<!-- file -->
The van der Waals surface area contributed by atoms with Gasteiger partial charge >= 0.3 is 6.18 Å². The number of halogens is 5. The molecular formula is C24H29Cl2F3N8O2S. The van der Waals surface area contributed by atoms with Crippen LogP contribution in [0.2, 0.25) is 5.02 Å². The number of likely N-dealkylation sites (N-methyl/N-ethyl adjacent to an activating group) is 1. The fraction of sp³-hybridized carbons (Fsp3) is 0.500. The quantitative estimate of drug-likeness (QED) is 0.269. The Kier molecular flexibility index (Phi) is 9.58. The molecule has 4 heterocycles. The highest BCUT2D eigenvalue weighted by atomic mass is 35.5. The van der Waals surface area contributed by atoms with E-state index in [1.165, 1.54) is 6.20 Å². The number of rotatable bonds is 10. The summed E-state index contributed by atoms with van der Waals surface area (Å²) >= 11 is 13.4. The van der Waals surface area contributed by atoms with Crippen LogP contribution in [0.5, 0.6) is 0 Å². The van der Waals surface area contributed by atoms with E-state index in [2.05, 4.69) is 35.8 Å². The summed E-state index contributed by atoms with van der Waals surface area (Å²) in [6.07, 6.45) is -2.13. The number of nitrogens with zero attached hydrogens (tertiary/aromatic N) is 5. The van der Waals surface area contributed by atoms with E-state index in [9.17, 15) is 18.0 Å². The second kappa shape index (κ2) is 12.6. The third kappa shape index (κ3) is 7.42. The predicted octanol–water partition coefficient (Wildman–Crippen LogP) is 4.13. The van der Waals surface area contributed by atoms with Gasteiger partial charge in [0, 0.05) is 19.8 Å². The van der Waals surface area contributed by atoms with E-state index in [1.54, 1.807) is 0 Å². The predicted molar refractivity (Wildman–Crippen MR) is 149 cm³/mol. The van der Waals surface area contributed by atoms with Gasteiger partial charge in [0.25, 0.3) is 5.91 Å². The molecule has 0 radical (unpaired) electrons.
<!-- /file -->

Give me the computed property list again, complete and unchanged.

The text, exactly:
The van der Waals surface area contributed by atoms with Gasteiger partial charge >= 0.3 is 6.18 Å². The number of halogens is 5. The molecular formula is C24H29Cl2F3N8O2S. The van der Waals surface area contributed by atoms with Crippen LogP contribution in [0.2, 0.25) is 5.02 Å². The number of likely N-dealkylation sites (N-methyl/N-ethyl adjacent to an activating group) is 1. The fraction of sp³-hybridized carbons (Fsp3) is 0.500. The quantitative estimate of drug-likeness (QED) is 0.269. The Kier molecular flexibility index (Phi) is 9.58. The molecule has 4 heterocycles. The highest BCUT2D eigenvalue weighted by atomic mass is 35.5. The van der Waals surface area contributed by atoms with E-state index in [1.165, 1.54) is 6.20 Å². The number of rotatable bonds is 10. The summed E-state index contributed by atoms with van der Waals surface area (Å²) >= 11 is 13.4. The van der Waals surface area contributed by atoms with Crippen LogP contribution in [0.5, 0.6) is 0 Å². The van der Waals surface area contributed by atoms with E-state index in [2.05, 4.69) is 35.8 Å². The summed E-state index contributed by atoms with van der Waals surface area (Å²) in [6.07, 6.45) is -2.13. The number of nitrogens with zero attached hydrogens (tertiary/aromatic N) is 5. The van der Waals surface area contributed by atoms with E-state index in [9.17, 15) is 18.0 Å². The second kappa shape index (κ2) is 12.6. The third kappa shape index (κ3) is 7.42. The predicted octanol–water partition coefficient (Wildman–Crippen LogP) is 4.13. The van der Waals surface area contributed by atoms with Gasteiger partial charge in [0, 0.05) is 19.8 Å². The van der Waals surface area contributed by atoms with E-state index in [1.54, 1.807) is 0 Å². The predicted molar refractivity (Wildman–Crippen MR) is 149 cm³/mol. The van der Waals surface area contributed by atoms with Gasteiger partial charge in [0.25, 0.3) is 5.91 Å². The molecule has 0 radical (unpaired) electrons.